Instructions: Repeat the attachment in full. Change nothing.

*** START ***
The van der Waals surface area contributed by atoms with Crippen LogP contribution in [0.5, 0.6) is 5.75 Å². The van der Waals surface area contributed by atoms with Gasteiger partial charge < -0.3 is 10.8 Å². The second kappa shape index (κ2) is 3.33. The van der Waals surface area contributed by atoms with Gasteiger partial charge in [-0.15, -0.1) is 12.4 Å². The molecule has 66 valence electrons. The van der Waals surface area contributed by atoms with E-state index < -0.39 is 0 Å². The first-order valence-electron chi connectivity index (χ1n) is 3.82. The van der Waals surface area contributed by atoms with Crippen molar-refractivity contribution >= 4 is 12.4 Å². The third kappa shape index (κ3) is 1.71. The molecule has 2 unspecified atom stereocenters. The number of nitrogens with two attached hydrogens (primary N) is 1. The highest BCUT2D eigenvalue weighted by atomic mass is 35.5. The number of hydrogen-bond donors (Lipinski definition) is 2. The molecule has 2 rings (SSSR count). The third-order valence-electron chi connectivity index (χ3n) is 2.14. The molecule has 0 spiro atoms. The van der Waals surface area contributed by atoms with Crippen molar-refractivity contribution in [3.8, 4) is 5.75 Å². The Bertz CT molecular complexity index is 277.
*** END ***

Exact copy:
The van der Waals surface area contributed by atoms with Crippen LogP contribution in [0.5, 0.6) is 5.75 Å². The van der Waals surface area contributed by atoms with Gasteiger partial charge < -0.3 is 10.8 Å². The second kappa shape index (κ2) is 3.33. The van der Waals surface area contributed by atoms with Gasteiger partial charge in [-0.15, -0.1) is 12.4 Å². The molecule has 66 valence electrons. The van der Waals surface area contributed by atoms with E-state index < -0.39 is 0 Å². The first-order valence-electron chi connectivity index (χ1n) is 3.82. The van der Waals surface area contributed by atoms with Crippen molar-refractivity contribution >= 4 is 12.4 Å². The third kappa shape index (κ3) is 1.71. The molecule has 2 unspecified atom stereocenters. The number of nitrogens with two attached hydrogens (primary N) is 1. The highest BCUT2D eigenvalue weighted by atomic mass is 35.5. The number of hydrogen-bond donors (Lipinski definition) is 2. The molecule has 2 rings (SSSR count). The third-order valence-electron chi connectivity index (χ3n) is 2.14. The molecule has 0 spiro atoms. The van der Waals surface area contributed by atoms with Crippen molar-refractivity contribution in [3.8, 4) is 5.75 Å². The Bertz CT molecular complexity index is 277.